White ibis stop foraging in bins and switch their diet to earthworms following torrential rains

White ibis stop foraging in bins and switch their diet to earthworms following torrential rains



The Australian white ibis have been pushed away from our trash and into Sydney’s flooded parklands by recent storms.

The much-maligned ibis, sometimes known as the “bin chicken,” “tip turkey,” “lunch snatcher,” or “picnic pirate,” is currently congregating in large numbers in parks across Sydney, foraging for food and looking for a mate, according to bird expert Dr Gráinne Cleary.

She explained, “It’s the season of food and love.”

“We usually see them around bins, but with the rain, they’ll change their diet and start foraging as they would in the marshes.”

When it rains, earthworms rise to the surface, and ibis come to the pasture in search of protein.

Outside Sydney, the rural ibis use their long beaks to forage in and around wetlands, freshwater swamps and mudflats for food. They have diverse diets but prefer freshwater crayfish, crickets frogs and fish.

But their urban counterparts supplement their diets with food from the bin – hence their infamous moniker.

Cleary said they would be loving the feast the wet weather has brought with it.

Ibis search for a free feed in the sodden grass. Photograph: Blake Sharp-Wiggins/The Guardian
Ibis search for a free feed in the sodden grass. Photograph: Blake Sharp-Wiggins/The Guardian
The wet weather is likely to boost population numbers. Photograph: Blake Sharp-Wiggins/The Guardian
The wet weather is likely to boost population numbers. Photograph: Blake Sharp-Wiggins/The Guardian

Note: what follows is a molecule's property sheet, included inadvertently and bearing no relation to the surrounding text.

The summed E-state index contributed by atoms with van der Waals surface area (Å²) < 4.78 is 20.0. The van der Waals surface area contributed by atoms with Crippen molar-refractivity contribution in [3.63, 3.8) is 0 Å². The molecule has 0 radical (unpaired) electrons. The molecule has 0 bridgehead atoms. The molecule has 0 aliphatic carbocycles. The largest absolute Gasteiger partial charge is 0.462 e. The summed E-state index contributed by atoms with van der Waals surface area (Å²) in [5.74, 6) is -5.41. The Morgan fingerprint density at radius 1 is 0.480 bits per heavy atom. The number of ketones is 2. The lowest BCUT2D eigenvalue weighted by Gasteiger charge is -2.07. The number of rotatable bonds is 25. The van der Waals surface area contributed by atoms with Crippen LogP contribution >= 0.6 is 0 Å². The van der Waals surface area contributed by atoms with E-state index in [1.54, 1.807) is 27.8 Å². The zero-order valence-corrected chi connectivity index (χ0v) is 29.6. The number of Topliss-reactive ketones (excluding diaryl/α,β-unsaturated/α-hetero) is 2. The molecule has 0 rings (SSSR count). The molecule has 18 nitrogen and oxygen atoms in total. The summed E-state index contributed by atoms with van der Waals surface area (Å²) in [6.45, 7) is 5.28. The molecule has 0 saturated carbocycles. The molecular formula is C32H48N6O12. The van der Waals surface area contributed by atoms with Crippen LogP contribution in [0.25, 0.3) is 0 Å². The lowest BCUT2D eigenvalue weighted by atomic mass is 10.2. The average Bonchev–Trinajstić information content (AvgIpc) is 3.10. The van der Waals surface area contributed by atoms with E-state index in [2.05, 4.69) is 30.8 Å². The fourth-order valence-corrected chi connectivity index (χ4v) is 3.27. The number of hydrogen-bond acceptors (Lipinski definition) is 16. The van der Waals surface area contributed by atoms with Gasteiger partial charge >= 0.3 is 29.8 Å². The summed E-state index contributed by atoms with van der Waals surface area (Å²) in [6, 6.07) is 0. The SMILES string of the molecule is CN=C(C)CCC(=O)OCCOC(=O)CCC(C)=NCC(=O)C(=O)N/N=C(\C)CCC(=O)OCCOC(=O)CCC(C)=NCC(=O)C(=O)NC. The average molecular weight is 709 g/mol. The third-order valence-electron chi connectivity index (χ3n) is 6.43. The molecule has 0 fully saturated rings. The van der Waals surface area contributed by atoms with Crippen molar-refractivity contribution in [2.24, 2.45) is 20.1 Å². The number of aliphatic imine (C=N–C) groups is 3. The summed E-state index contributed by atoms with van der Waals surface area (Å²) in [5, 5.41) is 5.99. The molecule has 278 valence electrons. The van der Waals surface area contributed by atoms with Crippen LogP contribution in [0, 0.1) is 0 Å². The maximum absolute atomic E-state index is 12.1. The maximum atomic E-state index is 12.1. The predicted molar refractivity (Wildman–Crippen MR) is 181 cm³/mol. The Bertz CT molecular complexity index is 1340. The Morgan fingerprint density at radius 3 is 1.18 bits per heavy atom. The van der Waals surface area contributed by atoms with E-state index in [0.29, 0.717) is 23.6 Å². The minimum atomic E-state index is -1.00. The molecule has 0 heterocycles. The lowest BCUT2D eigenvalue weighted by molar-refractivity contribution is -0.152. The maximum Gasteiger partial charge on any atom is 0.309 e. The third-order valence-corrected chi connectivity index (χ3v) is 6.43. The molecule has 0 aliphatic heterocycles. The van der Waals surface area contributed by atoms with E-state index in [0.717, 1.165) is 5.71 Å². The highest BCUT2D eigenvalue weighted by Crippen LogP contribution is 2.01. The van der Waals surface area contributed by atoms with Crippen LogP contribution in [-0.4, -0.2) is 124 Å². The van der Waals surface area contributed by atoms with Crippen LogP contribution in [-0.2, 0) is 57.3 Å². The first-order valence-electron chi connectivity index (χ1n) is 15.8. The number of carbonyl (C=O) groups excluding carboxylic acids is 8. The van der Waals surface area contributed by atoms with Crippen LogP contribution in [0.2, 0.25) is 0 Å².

“The worms are really good food. This is a lot more natural than McDonald’s,” she said.

“They’re responding how they would more naturally, it goes to show how adaptable they are.”

Cleary said the birds may appear cleaner, as their diet is better and they wash in the rainwater.

Ibis have diverse diets.

‘Communal birds’: ibis gather in Sydney parkland. Photograph: Blake Sharp-Wiggins/The Guardian
‘Communal birds’: ibis gather in Sydney parkland. Photograph: Blake Sharp-Wiggins/The Guardian

The wetter Sydney weather would also be inspiring some to “get romantic”, she said.

“There’s a lot of food, there’s a bit of shagging going on as well. We’ll see the numbers increase.”

It won’t last long though, numbers will naturally decline when Sydney’s warm weather begins, with the bin chicken likely returning to its rubbish diet.

“They’re very communal birds so they are coming together now, there are great conversations, they’re enjoying the rain and they’re gathering as they would have done,” she said.

“When the rain ends and it dries up, those ibises will go back to foraging on human food.”

Dr John Martin, a research scientist based at the Taronga Institute of Science and Learning, has been running an app where Sydney residents can document the location and behaviour of the ibis, so his team can learn how the population is adapting to its urban setting.

He said it is not uncommon for them to change their diet.

“They do it every time it rains. I often see them in the Domain [in Sydney’s CBD] and I think, they are all white – they look like sheep in a big paddock. They’re foraging for worms and beetle larvae. It’s natural behaviour.”

While they enjoy the protein, their diets are actually quite balanced, Martin said.

The population has adapted to an urban setting. Photograph: Blake Sharp-Wiggins/The Guardian
The population has adapted to an urban setting. Photograph: Blake Sharp-Wiggins/The Guardian
Foraging and scavenging leads to a balanced diet. Photograph: Blake Sharp-Wiggins/The Guardian
Foraging and scavenging leads to a balanced diet. Photograph: Blake Sharp-Wiggins/The Guardian

“They’ve adapted and moved to the city and are happily getting a free feed from our leftovers,” he said.

“We haven’t seen that it has a negative impact on their health. This is one of the reasons they forage naturally, as well as scavenge for food.

“This helps them have a more balanced diet than we expect.”

This article by Cait Kelly was first published by The Guardian on 31 March 2022. Lead Image: As rain falls, earthworms move to the surface and Sydney’s ibises are flocking away from the bins to find the protein in the city’s parks. Photograph: Blake Sharp-Wiggins/The Guardian.


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